There are also indications that certain mental abilities are directly negatively influenced by the use of mobile phones. For example, teenagers in Switzerland who often had their cell phone on their right ear performed slightly worse in memory tests on shapes and patterns than their peers who did not use their phone that way. Significantly more research on this would be necessary. But the fact that something really happens here is plausible because the region of the cerebral cortex responsible for such tasks is actually close to the right ear.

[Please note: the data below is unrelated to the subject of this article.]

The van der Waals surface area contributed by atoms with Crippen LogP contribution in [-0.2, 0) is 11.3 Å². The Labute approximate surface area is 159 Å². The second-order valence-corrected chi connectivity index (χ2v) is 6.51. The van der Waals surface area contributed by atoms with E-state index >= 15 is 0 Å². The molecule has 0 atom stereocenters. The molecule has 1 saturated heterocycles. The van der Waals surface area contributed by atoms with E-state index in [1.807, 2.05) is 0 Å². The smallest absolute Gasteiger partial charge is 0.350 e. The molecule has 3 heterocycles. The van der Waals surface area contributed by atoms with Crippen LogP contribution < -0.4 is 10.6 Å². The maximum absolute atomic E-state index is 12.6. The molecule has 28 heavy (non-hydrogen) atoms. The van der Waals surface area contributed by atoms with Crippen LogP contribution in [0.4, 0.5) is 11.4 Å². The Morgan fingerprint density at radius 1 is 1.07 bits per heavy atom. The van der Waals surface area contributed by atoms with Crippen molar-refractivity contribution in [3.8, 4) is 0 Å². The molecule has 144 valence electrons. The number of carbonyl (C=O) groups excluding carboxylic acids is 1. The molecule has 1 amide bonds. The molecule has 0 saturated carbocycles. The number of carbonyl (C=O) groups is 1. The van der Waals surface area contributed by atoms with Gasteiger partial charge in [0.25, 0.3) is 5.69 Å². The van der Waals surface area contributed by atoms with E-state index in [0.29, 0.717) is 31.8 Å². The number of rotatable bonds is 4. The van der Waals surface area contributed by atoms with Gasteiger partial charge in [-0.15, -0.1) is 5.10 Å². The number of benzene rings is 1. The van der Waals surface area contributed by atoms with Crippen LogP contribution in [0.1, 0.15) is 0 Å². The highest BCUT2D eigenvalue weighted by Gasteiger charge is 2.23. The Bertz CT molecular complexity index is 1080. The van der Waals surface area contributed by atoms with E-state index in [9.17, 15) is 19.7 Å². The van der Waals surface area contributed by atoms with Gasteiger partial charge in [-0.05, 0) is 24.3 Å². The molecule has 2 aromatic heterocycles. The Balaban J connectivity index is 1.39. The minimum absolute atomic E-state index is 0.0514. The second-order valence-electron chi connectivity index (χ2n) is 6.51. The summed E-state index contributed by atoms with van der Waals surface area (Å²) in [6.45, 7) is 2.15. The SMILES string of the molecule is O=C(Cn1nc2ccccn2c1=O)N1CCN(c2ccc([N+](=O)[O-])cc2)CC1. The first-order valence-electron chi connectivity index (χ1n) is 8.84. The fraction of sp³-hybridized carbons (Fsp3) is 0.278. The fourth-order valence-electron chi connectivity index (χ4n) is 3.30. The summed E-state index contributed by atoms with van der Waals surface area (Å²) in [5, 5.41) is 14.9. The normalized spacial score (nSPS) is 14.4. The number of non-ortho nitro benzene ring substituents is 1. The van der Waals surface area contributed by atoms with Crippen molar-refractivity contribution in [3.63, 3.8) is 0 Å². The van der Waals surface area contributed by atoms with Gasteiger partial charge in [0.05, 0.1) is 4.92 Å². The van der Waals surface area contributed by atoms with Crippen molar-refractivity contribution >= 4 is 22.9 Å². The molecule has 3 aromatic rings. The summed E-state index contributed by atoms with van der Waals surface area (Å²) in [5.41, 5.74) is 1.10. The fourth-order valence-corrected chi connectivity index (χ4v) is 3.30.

Scientifically and also medically, most questions about possible risks have so far been answered as inadequately as those about the real advantages smartphones can bring, for example when learning. Only one thing is certain: nothing has changed human life almost everywhere in the world in the last 25 years as the mobile phone - and in the last ten years especially the smartphone. That this will not remain without consequences for this life is as certain as the next WhatsApp message.